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Best of John Grochowski
Time is money in the casino, too13 July 2010
When you choose a casino game, are you looking for rapid action? Feeling the need for speed?
Not so fast, my friend. Speed kills. That is, it kills your bankroll.
Time is money in the casino world as much as anywhere. And time is on the side of whoever has a mathematical edge on the game. Unless you're a skilled card counter at blackjack or an expert on certain favorable video poker games, that's not you. The more chances you give the house edge to work against you, the more likely it is that the house edge will grind you down.
What's a player to do? Look for opportunities to keep the tempo from going into hyperdrive.
**Play at full tables: Games move fastest when you're playing head-to-head with the dealer. Blackjack, Let It Ride, Caribbean Stud, Three Card Poker — it doesn't matter which game. If there are no other players at the table, the game is moving full speed ahead.
It takes time for the dealer to deal cards to more players, check everyone's hands, make payoffs and clear away the chips of those who have lost. The same goes for craps. Fewer players means shorter waits for players to get their wagers in action before the shooter gets the dice. After the roll, fewer players means less time spent making payoffs before the next round of betting.
How big a difference can it make? Huge. At a full seven-player table, blackjack moves at only about 50 to 60 hand per hour. When one player goes head-to-head with the dealer, you can figure on 200-plus hands per hour, even 250 with a fast dealer and a player who doesn't dally in making hit/stand decisions.
Think about that. If you're wagering $10 a hand, it means you're risking $500 to $600 per hour at a full table, but $2,000 or more if it's just you and the dealer. If the cards are bad, you'll be begging for fast relief.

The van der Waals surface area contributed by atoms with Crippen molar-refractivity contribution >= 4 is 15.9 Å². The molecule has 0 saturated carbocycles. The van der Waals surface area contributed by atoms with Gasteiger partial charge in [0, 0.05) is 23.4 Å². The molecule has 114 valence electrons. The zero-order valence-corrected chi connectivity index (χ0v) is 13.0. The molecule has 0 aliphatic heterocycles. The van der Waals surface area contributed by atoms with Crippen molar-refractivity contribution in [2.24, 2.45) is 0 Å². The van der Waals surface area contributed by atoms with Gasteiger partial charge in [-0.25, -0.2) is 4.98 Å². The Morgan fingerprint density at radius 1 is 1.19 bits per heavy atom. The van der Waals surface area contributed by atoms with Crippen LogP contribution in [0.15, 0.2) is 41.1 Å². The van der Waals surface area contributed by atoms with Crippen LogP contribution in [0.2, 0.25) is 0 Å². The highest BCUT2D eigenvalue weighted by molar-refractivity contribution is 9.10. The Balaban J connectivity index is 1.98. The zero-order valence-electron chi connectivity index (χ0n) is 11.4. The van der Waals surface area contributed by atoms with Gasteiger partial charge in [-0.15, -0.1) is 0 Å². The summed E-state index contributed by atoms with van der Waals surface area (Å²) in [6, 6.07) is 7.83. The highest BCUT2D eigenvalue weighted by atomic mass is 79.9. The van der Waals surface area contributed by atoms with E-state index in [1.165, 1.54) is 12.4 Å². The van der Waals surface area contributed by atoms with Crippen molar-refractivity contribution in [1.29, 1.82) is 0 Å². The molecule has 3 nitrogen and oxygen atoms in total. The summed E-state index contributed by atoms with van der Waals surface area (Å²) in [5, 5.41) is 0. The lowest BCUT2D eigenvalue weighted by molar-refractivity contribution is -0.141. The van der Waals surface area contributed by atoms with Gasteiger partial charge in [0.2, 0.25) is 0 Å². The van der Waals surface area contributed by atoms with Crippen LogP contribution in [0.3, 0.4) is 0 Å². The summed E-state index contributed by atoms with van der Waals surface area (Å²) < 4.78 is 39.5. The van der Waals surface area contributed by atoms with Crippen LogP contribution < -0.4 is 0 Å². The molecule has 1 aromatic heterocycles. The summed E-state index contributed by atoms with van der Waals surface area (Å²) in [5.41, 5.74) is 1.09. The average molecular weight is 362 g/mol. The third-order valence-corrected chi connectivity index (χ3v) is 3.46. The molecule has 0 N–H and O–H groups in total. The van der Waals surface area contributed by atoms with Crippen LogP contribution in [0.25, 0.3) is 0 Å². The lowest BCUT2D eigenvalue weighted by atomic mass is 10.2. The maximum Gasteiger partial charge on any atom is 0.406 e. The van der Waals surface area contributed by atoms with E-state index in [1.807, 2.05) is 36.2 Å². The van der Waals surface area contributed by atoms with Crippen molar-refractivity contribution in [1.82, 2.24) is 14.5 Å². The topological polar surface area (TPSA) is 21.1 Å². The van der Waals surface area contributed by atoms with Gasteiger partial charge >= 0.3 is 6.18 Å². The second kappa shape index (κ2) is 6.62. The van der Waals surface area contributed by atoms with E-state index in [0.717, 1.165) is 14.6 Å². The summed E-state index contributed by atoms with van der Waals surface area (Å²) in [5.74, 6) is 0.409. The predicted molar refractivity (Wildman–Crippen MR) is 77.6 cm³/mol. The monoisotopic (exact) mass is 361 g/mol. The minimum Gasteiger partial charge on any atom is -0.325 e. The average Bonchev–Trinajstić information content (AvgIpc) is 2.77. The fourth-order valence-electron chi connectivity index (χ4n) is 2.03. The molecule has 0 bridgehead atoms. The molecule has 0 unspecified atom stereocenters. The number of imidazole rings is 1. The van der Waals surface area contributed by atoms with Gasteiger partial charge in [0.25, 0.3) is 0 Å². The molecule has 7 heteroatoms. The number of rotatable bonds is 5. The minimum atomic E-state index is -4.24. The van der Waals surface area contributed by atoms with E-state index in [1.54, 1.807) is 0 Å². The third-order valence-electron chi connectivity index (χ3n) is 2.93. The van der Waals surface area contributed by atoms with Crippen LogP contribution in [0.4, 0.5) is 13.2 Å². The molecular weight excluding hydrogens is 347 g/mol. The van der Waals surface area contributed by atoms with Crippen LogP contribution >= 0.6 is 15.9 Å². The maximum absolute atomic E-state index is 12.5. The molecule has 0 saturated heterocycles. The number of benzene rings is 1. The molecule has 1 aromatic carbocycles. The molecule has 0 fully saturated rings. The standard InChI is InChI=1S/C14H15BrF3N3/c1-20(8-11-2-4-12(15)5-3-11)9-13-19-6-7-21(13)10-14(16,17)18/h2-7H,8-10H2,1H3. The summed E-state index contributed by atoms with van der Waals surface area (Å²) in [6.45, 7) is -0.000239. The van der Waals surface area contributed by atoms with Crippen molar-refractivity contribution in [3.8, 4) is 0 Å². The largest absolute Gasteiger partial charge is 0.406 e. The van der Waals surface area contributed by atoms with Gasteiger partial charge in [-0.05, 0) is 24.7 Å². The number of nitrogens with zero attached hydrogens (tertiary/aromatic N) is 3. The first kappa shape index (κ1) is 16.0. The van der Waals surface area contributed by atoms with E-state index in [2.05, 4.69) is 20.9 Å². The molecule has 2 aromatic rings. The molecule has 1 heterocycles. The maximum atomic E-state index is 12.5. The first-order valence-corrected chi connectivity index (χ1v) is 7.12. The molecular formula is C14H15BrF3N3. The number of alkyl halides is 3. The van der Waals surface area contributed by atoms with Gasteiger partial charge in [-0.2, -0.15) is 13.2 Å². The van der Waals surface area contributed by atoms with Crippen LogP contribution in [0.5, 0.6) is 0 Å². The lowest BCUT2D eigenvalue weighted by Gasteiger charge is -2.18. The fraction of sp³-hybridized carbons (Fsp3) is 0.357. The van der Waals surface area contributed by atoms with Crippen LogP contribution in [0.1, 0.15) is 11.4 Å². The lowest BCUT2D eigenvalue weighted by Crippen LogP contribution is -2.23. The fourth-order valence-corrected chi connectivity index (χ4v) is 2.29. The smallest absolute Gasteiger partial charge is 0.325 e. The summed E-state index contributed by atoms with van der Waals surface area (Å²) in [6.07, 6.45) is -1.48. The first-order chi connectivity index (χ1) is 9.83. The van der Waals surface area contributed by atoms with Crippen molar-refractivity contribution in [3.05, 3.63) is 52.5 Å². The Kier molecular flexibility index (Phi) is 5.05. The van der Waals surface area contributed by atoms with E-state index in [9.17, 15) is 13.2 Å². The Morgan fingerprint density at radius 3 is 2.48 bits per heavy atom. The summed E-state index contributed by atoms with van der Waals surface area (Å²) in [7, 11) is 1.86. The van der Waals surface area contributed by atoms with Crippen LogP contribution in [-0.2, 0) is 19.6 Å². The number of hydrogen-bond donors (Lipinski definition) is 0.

**Favor hand-shuffled games: If you're an average player, hand-shuffled games are your friend. When the dealer shuffles the cards, play stops, the house edge isn't working against you, and there's even a little time for conversation with the dealer or to swap stories with other players. It's blackjack's little social time.
**Don't one-time it: At the craps table, there are dozens of betting options. Some are settled in a single roll, some take multiple rolls. Take the pass line. A pass bet could be decided on the come-out roll with a win on 7 or 11 or a loss on 2, 3 and 12. But any other number requires at least a second roll to decide. If the come-out is a 6, for example, that becomes the point and the bet stays on the table until either the shooter rolls another 6 for a win or a 7 for a loss. If the shooter rolls a sequence such as 5, 8, 11, 9, 12 — none of those count toward deciding a pass bet after a point is established. Your action just goes on and on.
But what if you bet the field, or any 7, or any craps? Those bets and a number of others are one-roll propositions. Either you win or you lose on every roll. It takes a lot of money to stay in action that way. Not only that. The house edge is higher on most one-roll propositions than on most multi-roll bets. Your pass line bet bucks a house edge of only 1.41%, while the house edge against any 7 is a whopping 16.67%. A high house edge at high speed is a fast route to a bankroll crash.
**Pace your slot play: Slot machines are the high-powered rockets of casino play, the fastest games in the casino by far. It's easy for a steady player to set the reels spinning 500 times an hour, and on a three-reel game with no bonus events, 1,000 times an hour is possible.
A slot player betting 75 cents a spin, whether it's three quarters, 15 nickels or 75 pennies, at 500 spins an hour risks $375 an hour. A $5 blackjack player playing 60 hands an hour risks $300 an hour — less than that low-limit slot player. Given the difference in house edges, that quarter, nickel or penny slot player actually averages more money per hour in losses than a $25-a-hand blackjack player who follows basic strategy.
To keep your bankroll intact, slow down a bit. Talk to the waitress when she brings your drink. Congratulate a neighbor on a big win. Watch surrounding players' bonus rounds. Enjoy the experience. There's no need to rush through play. Hitting the button to start the reels spinning anew as soon as they stoop puts you on the fast track to Exitville.
So take your time, relax. Take the short-term wins as they come, but don't get caught up in a game of fast money.
This article is provided by the Frank Scoblete Network. Melissa A. Kaplan is the network's managing editor. If you would like to use this article on your website, please contact Casino City Press, the exclusive web syndication outlet for the Frank Scoblete Network. To contact Frank, please e-mail him at firstname.lastname@example.org.
Best of John Grochowski